Here is a pic of it. The white thing on the wall is a filter which is needed because the pump pumps to a drip irrigation system. I have to filter out the particles. But you wouldn't need the filter part if you are just going to water the garden manually with a hose from the pump. The white pipe is just to house the 19mm poly pipe that drains the pond so that it can be buried without getting squashed. If you use the sump aporoach make sure your drain pipe isn't so big a diameter that the pump can't keep up with the inflow. Just trial the pump first to get an idea.

    [​IMG]

    My pump can handle solids up to 35mm. The pump itself has never gotten blocked but sometimes the pipe going to the filter gets blocked where it makes a right angle turn. Because of that it needs a little maintenance but it's no big deal. The duck water is absolutely fantastic for the veggie garden. Best thing I ever did for the garden was get ducks and use the pond water as a resource.
     
  5. Miss Lydia

    Miss Lydia Running over with Blessings Premium Member

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    Oct 3, 2009
    Western N.C.
    GiantDogs+Ducks :

    I'm new, so thanks for any help you can provide! I'm ready to get my first ducks in the spring and I've decided on 4 or 5 Khaki Campbells. I plan to install an in-ground pond... probably a hard plastic liner with enough room for their cute flipping behavior [​IMG]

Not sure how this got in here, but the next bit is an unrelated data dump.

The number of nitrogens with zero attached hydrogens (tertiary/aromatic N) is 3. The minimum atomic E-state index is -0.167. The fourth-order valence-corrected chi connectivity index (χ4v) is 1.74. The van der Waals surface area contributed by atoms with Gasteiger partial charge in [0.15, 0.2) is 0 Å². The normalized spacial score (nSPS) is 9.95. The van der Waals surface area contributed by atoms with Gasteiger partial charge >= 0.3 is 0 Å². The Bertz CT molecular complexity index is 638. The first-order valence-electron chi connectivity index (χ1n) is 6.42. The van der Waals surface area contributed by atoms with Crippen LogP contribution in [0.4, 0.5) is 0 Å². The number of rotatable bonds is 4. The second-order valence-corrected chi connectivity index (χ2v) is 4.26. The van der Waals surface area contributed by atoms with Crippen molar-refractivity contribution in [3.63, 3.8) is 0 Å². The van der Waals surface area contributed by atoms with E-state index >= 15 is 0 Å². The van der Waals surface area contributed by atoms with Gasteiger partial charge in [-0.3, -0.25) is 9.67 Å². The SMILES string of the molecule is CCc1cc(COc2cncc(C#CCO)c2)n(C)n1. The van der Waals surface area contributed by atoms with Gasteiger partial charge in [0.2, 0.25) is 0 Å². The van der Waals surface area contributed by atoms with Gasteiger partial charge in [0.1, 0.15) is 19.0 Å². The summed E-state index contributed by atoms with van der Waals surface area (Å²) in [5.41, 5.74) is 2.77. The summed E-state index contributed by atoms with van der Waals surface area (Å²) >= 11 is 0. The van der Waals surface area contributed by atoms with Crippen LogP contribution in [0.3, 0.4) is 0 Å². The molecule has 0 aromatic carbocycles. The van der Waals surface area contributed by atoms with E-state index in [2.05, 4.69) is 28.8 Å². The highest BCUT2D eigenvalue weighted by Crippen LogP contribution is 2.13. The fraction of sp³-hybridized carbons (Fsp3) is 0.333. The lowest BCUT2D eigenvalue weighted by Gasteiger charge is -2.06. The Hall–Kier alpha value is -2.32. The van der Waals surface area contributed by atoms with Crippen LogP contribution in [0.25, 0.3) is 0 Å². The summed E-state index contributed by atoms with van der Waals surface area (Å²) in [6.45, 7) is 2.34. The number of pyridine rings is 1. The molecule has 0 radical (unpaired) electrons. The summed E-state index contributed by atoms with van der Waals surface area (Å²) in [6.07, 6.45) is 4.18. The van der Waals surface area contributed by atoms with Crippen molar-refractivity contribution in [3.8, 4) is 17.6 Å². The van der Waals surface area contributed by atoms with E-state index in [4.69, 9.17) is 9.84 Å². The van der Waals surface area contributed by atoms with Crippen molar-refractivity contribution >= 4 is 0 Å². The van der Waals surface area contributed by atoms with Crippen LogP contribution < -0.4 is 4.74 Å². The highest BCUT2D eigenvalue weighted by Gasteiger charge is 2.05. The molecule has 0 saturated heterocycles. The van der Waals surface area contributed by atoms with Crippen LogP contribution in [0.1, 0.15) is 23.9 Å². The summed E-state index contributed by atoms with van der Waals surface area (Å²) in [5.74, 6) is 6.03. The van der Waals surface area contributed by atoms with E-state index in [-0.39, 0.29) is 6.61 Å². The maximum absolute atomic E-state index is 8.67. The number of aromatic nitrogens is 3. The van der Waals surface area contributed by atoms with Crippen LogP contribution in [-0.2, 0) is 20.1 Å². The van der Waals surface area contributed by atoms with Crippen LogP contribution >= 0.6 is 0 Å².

I'm planning to use a large pump to get the water from the duck pond to my 17'x15' garden (highly diverse heirloom crop population). I will pump the pond to empty and refill with fresh water 3x/wk in the winter and more during the summer. I will also install a "just in case" drain pipe that will empty outside the ducks' pen and down a slope. I found a reasonably priced pump strong enough to overpower the very slight incline between the pond and the garden and rated for 10mm solids. My question is, can anyone think of any drawbacks to this plan? Thanks!!!

    [​IMG]
     
  6. Amiga

    Amiga Overrun with Runners Premium Member

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    Jan 3, 2010